WHO OWNS SOUTHERN FOOD? (THE OXFORD AMERICAN. June 3, 2016)

Since John T. is a familiar son, allow me, at the outset, to introduce myself. I am African—Nigerian to be specific, a Yoruba boy from Lagos who lived in Ikeja, on Alhaja Kofoworola crescent, about a mile from Airport Hotel, to be obscure.

I am not a chef, at least not in the uncomplicated sense. I never trained professionally in accredited schools, never studied under a brand-name chef or staged in a celebrated kitchen. Right before my first professional gig, a little under three years ago (a panicked production, to say the least), I called my mother in Nigeria for recipe refreshers even as a hundred hungry and impatient diners revolted politely just outside my kitchen, where an assortment of newfangled stainless-steel utensils hung, staring accusingly at me. 

I am not a Southerner. I have lived in the South for only about a year—in New Orleans, “the most African city in America,” as I have heard some folks describe it. And I nod sagely in agreement. 

I am African, neither a Southerner nor a chef. But in the matters we’re about to discuss, neither provenance, place, nor title matters. Like humidity, the truth thickens all air.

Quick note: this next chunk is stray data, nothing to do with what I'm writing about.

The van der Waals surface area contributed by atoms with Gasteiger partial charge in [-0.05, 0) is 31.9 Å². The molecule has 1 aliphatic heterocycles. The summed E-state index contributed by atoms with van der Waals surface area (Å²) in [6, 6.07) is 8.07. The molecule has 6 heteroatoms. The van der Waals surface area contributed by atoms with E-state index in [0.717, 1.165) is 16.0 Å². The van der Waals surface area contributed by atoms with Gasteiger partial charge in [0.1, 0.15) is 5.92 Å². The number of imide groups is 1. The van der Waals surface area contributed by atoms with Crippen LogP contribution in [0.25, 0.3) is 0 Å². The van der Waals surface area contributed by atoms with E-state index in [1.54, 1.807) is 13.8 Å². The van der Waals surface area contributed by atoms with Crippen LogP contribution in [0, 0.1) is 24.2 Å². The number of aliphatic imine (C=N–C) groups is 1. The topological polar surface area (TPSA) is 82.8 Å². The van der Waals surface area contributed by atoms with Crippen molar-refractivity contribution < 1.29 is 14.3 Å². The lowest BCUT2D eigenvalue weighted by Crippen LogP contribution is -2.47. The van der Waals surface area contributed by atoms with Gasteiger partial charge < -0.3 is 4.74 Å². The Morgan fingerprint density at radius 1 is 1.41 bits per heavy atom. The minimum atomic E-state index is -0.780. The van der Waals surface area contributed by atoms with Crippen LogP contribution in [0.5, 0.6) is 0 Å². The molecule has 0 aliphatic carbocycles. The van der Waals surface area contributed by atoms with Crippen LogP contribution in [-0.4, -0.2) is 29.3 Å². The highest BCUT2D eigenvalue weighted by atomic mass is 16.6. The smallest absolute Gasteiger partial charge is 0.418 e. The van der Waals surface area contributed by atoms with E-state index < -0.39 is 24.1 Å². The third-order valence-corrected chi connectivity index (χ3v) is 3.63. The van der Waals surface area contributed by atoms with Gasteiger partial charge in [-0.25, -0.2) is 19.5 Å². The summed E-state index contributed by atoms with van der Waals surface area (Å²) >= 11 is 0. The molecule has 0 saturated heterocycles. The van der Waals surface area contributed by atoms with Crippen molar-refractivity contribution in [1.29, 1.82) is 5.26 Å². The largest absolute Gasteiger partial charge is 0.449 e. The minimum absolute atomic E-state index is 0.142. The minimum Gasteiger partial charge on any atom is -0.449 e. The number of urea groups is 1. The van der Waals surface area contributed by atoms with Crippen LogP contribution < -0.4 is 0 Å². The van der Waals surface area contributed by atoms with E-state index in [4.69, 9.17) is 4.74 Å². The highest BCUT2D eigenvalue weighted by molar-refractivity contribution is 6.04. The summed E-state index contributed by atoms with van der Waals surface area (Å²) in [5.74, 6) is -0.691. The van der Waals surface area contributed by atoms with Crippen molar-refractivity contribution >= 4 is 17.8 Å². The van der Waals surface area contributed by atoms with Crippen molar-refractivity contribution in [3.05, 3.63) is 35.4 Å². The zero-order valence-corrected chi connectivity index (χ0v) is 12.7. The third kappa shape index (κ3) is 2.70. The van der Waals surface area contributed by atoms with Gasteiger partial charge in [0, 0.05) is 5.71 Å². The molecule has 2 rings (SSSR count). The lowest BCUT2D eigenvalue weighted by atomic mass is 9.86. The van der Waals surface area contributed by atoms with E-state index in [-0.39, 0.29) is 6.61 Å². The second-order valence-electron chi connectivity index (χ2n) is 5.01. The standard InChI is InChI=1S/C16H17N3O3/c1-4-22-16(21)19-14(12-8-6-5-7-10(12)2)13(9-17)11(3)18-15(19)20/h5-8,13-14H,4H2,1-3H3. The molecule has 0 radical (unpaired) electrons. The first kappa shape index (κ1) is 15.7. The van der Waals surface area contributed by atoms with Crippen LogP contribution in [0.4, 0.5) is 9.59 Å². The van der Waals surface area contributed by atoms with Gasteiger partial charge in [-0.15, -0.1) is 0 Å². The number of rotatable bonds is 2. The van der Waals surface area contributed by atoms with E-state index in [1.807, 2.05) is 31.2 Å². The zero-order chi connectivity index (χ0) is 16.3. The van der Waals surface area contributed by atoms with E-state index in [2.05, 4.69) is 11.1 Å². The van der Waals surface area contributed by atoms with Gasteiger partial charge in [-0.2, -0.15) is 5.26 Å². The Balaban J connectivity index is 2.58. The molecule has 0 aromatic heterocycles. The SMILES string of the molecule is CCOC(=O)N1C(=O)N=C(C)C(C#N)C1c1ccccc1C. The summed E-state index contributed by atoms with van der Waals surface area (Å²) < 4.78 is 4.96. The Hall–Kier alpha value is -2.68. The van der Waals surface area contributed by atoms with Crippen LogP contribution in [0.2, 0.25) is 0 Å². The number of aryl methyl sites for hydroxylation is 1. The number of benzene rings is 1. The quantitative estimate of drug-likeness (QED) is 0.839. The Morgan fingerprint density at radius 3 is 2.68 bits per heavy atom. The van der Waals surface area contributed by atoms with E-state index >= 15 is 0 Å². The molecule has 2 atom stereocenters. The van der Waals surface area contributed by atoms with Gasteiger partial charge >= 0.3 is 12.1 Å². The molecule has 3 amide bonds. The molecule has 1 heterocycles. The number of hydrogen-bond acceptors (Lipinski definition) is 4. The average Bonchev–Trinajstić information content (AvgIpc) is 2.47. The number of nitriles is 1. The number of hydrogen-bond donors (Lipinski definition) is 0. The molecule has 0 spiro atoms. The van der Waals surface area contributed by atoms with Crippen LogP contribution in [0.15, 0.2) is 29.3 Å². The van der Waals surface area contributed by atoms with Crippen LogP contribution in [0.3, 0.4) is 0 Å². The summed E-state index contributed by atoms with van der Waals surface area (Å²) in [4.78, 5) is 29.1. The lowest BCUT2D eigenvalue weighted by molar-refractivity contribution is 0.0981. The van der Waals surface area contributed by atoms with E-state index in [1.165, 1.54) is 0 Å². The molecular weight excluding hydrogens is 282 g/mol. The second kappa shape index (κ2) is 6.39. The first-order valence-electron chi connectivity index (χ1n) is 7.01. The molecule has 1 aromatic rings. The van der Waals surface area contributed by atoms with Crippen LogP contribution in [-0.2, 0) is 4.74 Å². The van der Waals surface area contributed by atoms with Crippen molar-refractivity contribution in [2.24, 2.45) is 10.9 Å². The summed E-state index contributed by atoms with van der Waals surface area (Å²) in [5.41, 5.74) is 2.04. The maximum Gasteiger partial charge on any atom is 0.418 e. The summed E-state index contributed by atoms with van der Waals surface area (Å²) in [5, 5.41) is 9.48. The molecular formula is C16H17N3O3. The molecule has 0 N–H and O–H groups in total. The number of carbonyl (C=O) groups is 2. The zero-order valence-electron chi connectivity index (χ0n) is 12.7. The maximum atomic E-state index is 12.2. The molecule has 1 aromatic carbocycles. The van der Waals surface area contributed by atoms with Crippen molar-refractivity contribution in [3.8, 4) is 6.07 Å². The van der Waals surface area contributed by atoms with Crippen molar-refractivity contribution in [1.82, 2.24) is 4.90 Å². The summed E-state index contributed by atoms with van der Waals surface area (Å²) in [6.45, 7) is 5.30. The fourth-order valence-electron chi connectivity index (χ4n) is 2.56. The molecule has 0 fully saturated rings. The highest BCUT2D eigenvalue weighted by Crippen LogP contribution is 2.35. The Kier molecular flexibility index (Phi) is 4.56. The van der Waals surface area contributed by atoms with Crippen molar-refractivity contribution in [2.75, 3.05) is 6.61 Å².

At age sixteen, I arrived in the United States, landing in Detroit. Sixteen years later, I moved to New Orleans. I remember sitting in the long airplane for the short flight, leaving Detroit for my new home, characteristically unsentimental: pursed lips and large headphones, listening to loud rap music from a glowing phone. Inevitably the boom bap faded into white noise, and my mind’s voice floated from silence to remind me of Detroit’s outsized influence in my life. It was in Detroit, within the city’s actual boundaries—not its romanticized and imaginary borders—where I understood I was an African. There, by kind force, I learned to drop my christened name, which I had used throughout my abortive college career in the U.S., and returned to my first name, Tunde—the contracted form of Akintunde, which means “the warrior has returned.”

After living in New Orleans for a year, I reflect now on how this city, still very new to me, has insisted I confront my identity in a new way. “Here you are black,” she says. And I nod sagely in agreement.